Hollywood's pre-code era yielded some rather raunchy masterpieces that have recently resurfaced as part of the 'golden age' canon of classic movies. Given our own current laissez faire cultural climate the concerns and constraints imposed upon the film industry then by the Hayes/Breen offices at the behest of the Catholic League of Decency seem laughable. But at the time there was a very fervent morality that wholly believed movies were capable of corrupting the masses. (They may have been on to something there!)
One of the cinema's most popular attractions then was Jean Harlow - a brassy unabashedly crass young lass (at least on screen) whose escapades inside a rain barrel in Red Dust (1932) prompted a targeted outrage. Although sympathetic to the cause of propriety, MGM's Louis B. Mayer was not about to turn Harlow out from his stable of stars. After all, she was a top money maker. And Harlow's screen image was diametric to the rather naive and fun loving girl behind the scenes.
Nevertheless, Harlow's early on screen persona was that of a loud mouthed, sexually promiscuous tease, unapologetically perverse and in search of sin where and whenever it could be found. In many ways, Victor Fleming's Bombshell (1933) seems to foreshadow the coming of the production code while still getting away with slinging its mud - its underlying 'pity the poor misunderstood trollop' narrative thread pitched low as a sort of subliminal apology for Harlow's more gregarious on camera antics.
In Bombshell Harlow is Lola Burns - a Hollywood star cut in the image of Paramount's Clara Bow - her 'It girl' status in constant danger of being capsized by sleazy press agent, E.J. Hanlon (Lee Tracy), unbearably greedy family; father (Frank Morgan), brother (Ted Healy), coarse private secretary, Mac (Una Merkel) and wayward romantic partners, Hugo (Ivan Lebedeff) and Jim Brogan (Pat O'Brien).
Lola's career is a resounding success. But her home life is a shambles. She hungers for peace, though perhaps not at any price. However, Hanlon is not about to let Lola settle down with anyone - especially since he is in love with her himself. Lola doesn't see that love, however. To her Hanlon is just another sponge among many, and, in some ways Lola's right. To pad his own interests, Hanlon has hired actors to portray Lola's latest lover, Gifford Middleton (Franchot Tone) and his uppity blue blood parents, Mrs. Middleton (Mary Forbes) and Wendell Middleton (C. Aubrey Smith). After some moonlit badinage, Lola is all set to marry Gifford. But a chance meeting between the Middletons and Lola's father and brother results in predictable disaster. The next day Lola retreats to the relative safety of the studio; Hanlon's plan all along. The two reconcile and Lola begins to fall for Hanlon - until she learns the truth about Gifford.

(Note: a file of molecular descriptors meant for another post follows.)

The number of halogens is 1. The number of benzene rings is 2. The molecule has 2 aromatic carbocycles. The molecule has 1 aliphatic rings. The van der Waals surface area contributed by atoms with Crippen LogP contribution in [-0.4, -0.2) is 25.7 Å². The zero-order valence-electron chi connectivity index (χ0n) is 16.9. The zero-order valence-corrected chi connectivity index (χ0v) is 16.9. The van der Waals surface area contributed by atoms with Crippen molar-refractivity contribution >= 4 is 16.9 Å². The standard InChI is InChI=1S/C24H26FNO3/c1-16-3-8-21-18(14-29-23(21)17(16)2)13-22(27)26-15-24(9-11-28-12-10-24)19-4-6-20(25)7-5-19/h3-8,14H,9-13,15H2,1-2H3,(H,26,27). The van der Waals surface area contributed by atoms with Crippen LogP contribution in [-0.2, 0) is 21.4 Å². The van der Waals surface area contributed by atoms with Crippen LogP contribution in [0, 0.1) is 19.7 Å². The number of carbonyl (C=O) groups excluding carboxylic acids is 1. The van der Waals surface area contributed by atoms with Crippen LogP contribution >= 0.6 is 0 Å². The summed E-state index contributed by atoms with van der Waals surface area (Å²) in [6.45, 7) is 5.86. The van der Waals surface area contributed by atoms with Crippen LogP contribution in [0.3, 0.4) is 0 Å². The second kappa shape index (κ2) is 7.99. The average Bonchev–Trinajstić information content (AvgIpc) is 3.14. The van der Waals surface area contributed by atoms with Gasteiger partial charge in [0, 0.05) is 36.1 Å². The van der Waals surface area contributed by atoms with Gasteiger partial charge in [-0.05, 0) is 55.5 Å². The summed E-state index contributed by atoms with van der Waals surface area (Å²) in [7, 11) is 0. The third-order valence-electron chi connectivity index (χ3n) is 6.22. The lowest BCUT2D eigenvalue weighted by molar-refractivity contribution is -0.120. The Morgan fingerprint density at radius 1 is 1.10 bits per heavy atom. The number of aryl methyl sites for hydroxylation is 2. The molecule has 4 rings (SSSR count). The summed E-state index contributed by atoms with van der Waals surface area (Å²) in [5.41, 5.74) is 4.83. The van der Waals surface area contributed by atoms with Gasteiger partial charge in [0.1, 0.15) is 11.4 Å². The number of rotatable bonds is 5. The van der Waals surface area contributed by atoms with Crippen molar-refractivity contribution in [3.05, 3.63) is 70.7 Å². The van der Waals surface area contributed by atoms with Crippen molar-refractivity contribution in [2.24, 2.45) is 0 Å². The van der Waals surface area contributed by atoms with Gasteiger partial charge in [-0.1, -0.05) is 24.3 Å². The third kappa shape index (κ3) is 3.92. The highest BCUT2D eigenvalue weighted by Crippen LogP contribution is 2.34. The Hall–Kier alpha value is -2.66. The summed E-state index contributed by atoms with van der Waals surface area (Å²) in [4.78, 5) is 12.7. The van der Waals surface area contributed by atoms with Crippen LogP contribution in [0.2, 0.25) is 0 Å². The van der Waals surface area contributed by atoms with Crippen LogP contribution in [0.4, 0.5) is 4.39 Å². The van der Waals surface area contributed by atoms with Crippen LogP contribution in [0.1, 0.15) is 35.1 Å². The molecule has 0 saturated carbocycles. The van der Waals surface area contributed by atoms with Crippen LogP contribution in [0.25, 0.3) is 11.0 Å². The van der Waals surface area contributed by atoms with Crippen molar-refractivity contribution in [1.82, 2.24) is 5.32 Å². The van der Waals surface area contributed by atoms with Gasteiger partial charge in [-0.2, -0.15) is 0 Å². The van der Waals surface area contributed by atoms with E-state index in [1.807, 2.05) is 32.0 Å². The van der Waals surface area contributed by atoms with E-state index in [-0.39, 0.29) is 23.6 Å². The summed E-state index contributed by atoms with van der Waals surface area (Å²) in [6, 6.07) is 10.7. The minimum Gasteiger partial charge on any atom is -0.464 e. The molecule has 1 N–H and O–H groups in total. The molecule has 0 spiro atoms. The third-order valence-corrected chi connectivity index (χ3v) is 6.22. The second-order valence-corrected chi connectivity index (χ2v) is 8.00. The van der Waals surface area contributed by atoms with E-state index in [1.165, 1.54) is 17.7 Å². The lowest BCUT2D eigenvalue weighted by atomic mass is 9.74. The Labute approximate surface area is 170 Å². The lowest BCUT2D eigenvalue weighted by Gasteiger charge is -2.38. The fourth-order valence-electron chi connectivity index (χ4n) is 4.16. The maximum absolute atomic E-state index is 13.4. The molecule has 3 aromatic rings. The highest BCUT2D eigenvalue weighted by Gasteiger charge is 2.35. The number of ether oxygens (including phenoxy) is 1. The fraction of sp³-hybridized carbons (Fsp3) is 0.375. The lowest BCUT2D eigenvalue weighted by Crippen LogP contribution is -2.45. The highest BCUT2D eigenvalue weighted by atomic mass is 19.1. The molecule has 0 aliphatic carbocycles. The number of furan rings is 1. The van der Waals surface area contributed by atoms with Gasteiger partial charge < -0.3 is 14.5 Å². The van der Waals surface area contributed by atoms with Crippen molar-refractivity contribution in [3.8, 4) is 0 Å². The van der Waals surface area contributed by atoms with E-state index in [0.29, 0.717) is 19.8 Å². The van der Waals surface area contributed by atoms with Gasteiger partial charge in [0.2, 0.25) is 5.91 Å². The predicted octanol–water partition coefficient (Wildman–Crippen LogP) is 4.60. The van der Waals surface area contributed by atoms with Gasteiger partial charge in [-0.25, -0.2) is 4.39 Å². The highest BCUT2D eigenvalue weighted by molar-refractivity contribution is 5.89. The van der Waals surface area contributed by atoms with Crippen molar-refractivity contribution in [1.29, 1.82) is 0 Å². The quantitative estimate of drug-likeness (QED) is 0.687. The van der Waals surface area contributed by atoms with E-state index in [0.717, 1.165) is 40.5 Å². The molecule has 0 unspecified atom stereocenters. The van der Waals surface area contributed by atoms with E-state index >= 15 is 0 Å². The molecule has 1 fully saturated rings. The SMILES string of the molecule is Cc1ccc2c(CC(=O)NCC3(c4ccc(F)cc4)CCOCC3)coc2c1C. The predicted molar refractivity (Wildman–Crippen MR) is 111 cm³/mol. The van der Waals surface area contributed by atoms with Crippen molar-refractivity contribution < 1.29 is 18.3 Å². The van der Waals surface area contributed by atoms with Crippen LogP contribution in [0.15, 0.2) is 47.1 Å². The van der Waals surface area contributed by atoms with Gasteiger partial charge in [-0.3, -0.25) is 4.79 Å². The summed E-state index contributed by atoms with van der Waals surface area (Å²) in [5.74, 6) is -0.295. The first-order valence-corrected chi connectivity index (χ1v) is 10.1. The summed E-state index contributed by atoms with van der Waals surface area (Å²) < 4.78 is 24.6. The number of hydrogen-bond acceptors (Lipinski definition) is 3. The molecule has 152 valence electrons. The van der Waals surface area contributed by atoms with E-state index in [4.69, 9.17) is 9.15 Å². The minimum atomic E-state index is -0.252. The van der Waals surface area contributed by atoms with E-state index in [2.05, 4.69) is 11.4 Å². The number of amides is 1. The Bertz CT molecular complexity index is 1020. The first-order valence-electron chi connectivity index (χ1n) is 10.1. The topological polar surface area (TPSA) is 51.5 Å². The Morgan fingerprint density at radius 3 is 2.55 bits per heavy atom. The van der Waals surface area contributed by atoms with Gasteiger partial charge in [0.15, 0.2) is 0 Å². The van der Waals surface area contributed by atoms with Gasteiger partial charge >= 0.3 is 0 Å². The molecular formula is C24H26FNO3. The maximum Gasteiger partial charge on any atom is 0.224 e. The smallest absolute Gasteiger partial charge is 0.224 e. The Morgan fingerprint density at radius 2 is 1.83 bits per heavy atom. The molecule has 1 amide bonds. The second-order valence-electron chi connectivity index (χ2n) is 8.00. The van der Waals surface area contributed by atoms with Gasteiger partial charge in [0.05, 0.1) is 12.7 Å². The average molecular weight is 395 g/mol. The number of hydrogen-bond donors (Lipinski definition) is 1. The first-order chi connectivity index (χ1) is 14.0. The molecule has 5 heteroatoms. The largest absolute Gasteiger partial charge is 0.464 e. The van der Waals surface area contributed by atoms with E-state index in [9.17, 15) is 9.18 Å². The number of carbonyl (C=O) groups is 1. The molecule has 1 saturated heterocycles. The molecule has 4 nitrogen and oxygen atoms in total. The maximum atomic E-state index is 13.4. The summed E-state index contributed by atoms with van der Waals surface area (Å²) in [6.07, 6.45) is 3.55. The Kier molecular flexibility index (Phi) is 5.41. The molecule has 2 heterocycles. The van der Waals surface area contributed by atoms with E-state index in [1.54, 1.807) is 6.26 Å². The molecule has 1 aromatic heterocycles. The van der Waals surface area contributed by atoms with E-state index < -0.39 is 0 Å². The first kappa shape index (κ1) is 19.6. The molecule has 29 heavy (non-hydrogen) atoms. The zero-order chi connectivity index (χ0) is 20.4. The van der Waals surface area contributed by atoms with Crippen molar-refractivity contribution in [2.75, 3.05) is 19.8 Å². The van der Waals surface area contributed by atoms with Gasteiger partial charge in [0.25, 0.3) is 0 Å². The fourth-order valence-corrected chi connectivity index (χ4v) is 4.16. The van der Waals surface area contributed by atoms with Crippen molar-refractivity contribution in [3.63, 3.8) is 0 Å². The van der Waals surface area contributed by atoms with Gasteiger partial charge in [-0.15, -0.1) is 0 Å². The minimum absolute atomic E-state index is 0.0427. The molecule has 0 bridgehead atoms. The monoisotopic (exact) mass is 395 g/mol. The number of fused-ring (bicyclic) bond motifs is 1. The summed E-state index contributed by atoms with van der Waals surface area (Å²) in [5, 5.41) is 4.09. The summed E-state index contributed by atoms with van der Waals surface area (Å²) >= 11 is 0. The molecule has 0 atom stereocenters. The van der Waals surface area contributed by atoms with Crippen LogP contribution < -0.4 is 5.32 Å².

Bombshell is gregarious entertainment. The film is justly famous for a line of dialogue uttered passionately by Franchot Tone: "Your hair is like a field of silver daisies. I'd like to run barefoot through your hair!" But the film's loud mouth approach to comedy tends to grate on one's nerves. Everyone is shouting at everyone else all the time and this frantic mayhem threatens to drown out the carefully crafted witticisms and more biting comedy peppered throughout by screenwriters Caroline Francke, Mack Crane, John Lee Mahin, Jules Furthman and Norman Krasna.
When the actors settle down for a moment or two there's pause for the audience to catch their breath and reflect upon the ripeness of this parody. In truth, the film is a scathing jab at what life might be like for Hollywood's alumni besought by leeches at every turn and hounded by the press for the next big scoop about glamorous life. Bombshell isn't a great film, but it has great ideas inserted throughout its rather meandering plot - enough to provoke sincere thought after the footlights have come up.
Bombshell is one of the films offered by the Warner Archive as part of its 100th Anniversary dedicated to its star. Harlow died tragically of uremic poisoning at the age of twenty-four, necessitating retakes with a double on her last movie, Saratoga (1937). Those interested in owning this film really should invest in the entire Harlow Anniversary collection that features 7 films for a mere $49.99 plus taxes.
Although advertised as 'remastered' Bombshell's transfer suffers from virtually every age related pitfall known to film preservationists. For starters, the image is rather 'thick' instead of refined, characterized by a veil of heavy grain and with fine detail wanting throughout. The gray scale seems gritty and on the low end of the contrast spectrum. Age related artifacts are heavy and frequently distract. Warner has arguably done its best on a shoestring budget in bringing this film to home video. But it could stand to benefit from a costly 'ground up' digital restoration. The audio is mono as originally recorded and rather strident throughout. The only extra is a theatrical trailer for the Spanish version of the film. Not recommended.
FILM RATING (out of 5 - 5 being the best)